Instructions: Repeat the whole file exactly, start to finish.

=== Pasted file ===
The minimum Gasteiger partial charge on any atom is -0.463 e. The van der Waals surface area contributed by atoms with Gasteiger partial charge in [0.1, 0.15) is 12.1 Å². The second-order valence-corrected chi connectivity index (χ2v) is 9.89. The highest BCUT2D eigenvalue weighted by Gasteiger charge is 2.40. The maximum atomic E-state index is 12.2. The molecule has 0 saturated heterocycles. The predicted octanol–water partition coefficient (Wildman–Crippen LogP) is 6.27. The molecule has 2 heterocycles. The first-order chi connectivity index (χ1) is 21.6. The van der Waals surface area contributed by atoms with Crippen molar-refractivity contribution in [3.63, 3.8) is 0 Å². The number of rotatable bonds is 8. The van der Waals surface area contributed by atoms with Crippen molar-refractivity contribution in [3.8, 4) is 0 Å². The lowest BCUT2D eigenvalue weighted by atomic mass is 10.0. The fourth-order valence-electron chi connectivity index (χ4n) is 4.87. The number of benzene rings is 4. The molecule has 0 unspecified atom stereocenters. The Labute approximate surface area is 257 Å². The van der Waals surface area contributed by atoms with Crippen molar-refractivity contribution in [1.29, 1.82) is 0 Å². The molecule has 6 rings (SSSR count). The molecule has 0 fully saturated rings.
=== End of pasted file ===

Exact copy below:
The minimum Gasteiger partial charge on any atom is -0.463 e. The van der Waals surface area contributed by atoms with Gasteiger partial charge in [0.1, 0.15) is 12.1 Å². The second-order valence-corrected chi connectivity index (χ2v) is 9.89. The highest BCUT2D eigenvalue weighted by Gasteiger charge is 2.40. The maximum atomic E-state index is 12.2. The molecule has 0 saturated heterocycles. The predicted octanol–water partition coefficient (Wildman–Crippen LogP) is 6.27. The molecule has 2 heterocycles. The first-order chi connectivity index (χ1) is 21.6. The van der Waals surface area contributed by atoms with Crippen molar-refractivity contribution in [3.63, 3.8) is 0 Å². The number of rotatable bonds is 8. The van der Waals surface area contributed by atoms with Crippen molar-refractivity contribution in [3.8, 4) is 0 Å². The lowest BCUT2D eigenvalue weighted by atomic mass is 10.0. The fourth-order valence-electron chi connectivity index (χ4n) is 4.87. The number of benzene rings is 4. The molecule has 0 unspecified atom stereocenters. The Labute approximate surface area is 257 Å². The van der Waals surface area contributed by atoms with Crippen molar-refractivity contribution in [1.29, 1.82) is 0 Å². The molecule has 6 rings (SSSR count). The molecule has 0 fully saturated rings.